We started off with Curim from the Carlow Brewing Company, makers of the wonderful O'Hara's stout, I had high hopes. Oh dear, not what I was expecting at all. It pours golden and clear, but the white head scarpered sharpish. The nose was laden with bread and actually smelled rather stale, no spicy notes or citrus delights to get the senses going. Taste wise it was more like a strong pilsner than a wheat beer, and it had a light floral touch, but this was an all round disappointment.


Next up Britain's entry, Henley Gold from the Lovibond's brewery near London. Again this one poured clear and golden - although I believe it is not filtered, the head was white and quite loose. The nose was much better than the Curim, with classic banana and clove notes dominating. In the mouth, again cloves, spice, muted bananas but with a dry crisp finish, which I found very refreshing. I felt though that the flavours were a bit muted and could benefit from being ramped up a bit.


Closer to home then, the Czech entry. Pours a nice cloudy orange, with a bit white rocky head - classic weizen. The nose is quite heavy on the cloves, with bananas subtly but noticably in the background, also a dose of citrus, which carries on in the drinking and is then joined in the chorus by a refreshing hop bite. Very refreshing and very drinkable.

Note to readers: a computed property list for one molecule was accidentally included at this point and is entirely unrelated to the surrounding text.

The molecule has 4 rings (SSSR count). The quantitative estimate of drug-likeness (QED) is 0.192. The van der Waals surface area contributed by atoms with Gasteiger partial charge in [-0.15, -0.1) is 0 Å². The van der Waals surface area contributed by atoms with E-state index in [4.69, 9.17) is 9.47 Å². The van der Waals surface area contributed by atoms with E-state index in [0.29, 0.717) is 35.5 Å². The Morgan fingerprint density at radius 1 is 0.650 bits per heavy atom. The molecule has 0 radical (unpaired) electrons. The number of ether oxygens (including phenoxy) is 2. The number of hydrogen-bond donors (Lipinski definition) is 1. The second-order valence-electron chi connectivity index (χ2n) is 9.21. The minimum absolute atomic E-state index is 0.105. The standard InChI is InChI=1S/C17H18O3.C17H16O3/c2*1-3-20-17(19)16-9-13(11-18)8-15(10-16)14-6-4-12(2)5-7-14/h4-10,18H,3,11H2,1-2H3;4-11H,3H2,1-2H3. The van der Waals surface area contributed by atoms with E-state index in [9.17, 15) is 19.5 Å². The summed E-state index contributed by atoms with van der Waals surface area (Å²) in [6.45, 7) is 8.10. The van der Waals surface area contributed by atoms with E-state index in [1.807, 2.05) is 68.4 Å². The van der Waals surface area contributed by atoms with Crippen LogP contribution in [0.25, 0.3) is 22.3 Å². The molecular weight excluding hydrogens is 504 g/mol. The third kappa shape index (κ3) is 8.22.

Germany's entry, Masiel's Original, pours a darker cloudy orange than the Primátor although it has the classic big white head. Again the nose was dominated by spicy cloves, though underlaid with more citrus than banana in this case. When it comes to the drinking, citrus is the dominant flavour, and you get a nice tingly feeling in your mouth. Very nice, crisp dry and refreshing.


It was interesting that Saruman and I both agreed on the order of preference for the beers, that being:



  1. Primátor Weizen

  2. Maisel's Original

  3. Henley Gold

  4. Curim

A quick word about the Henley Gold, and I say this as a fan of all the beers I have had from Lovibond's, I feel the beer could be so much more, however I wonder if it is held back by the reaction you would get in most English pubs to being given a cloudy pint? Does it lose something in the absense of yeast in the pour?

Friday, February 13, 2009

To Bee or not to Bee?